If you are a visitor to the US on a non-immigrant visa and chose to overstay in the country, you will normally not able to apply for extending your visa or change your status. And if you leave the US, you may be banned to return to the country for about 3 to 10 years. But certain members of your family may be able to change their visa status.
Overstaying a visa
The I-94, U.S. Customs and Border Protection maintain a record of each individual’s admission date, number, type of admission, and the end date. If anyone lives in the US beyond the end date mentioned on the record, this means that the person is overstaying, which is illegal. The U.S. Immigration and Enforcement have the right to remove those individuals who tend to overstay in the country.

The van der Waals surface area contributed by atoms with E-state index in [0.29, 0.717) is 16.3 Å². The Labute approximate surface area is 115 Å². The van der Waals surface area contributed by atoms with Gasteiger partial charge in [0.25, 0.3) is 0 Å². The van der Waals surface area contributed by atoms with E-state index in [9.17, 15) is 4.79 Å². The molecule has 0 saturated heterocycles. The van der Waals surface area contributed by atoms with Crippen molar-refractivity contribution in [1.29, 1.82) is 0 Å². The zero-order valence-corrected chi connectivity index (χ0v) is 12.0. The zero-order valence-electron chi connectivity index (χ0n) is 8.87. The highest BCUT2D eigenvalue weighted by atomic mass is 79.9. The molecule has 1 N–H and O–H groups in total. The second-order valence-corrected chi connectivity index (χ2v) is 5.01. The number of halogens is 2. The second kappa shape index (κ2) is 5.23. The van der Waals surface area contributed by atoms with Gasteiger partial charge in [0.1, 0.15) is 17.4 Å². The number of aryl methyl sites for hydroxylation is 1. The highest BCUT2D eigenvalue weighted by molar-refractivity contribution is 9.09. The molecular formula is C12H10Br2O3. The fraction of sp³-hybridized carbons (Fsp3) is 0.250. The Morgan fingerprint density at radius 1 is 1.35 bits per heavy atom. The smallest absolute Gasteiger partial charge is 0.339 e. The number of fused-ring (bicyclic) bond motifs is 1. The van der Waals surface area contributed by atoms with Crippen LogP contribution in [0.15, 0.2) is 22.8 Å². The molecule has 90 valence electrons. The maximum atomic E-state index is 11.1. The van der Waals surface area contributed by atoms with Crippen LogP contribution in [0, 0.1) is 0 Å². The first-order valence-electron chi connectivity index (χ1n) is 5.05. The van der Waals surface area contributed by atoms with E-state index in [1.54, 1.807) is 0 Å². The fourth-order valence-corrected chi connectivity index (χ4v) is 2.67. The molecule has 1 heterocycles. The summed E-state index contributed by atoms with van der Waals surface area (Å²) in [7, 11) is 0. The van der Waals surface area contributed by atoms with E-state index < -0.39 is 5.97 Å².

- Individuals who overstay for more than 180 days are banned from the country for three years
- People who tend to stay and remain in the country illegally for a year and more are forbidden from entering the country for ten years
Eligibility to adjust status despite visa overstay
Certain people can adjust their visa status if they overstay in the US. You may be eligible for visa adjustment if you are:
- The spouse of a US citizen
- Aged below 21 years and have a parent who is/was a US citizen
- The parent of a US citizen who is at least 21 years old
These individuals have the right to adjust their status whether they have worked in the US without authorization or were allowed to enter Guam or the Mariana Islands under the Visa Waiver Program, given they are not Canadian.
While overstaying in the US is illegal and should be avoided at all costs, you may be able to change your visa status under certain conditions. Some of those conditions have been mentioned above.
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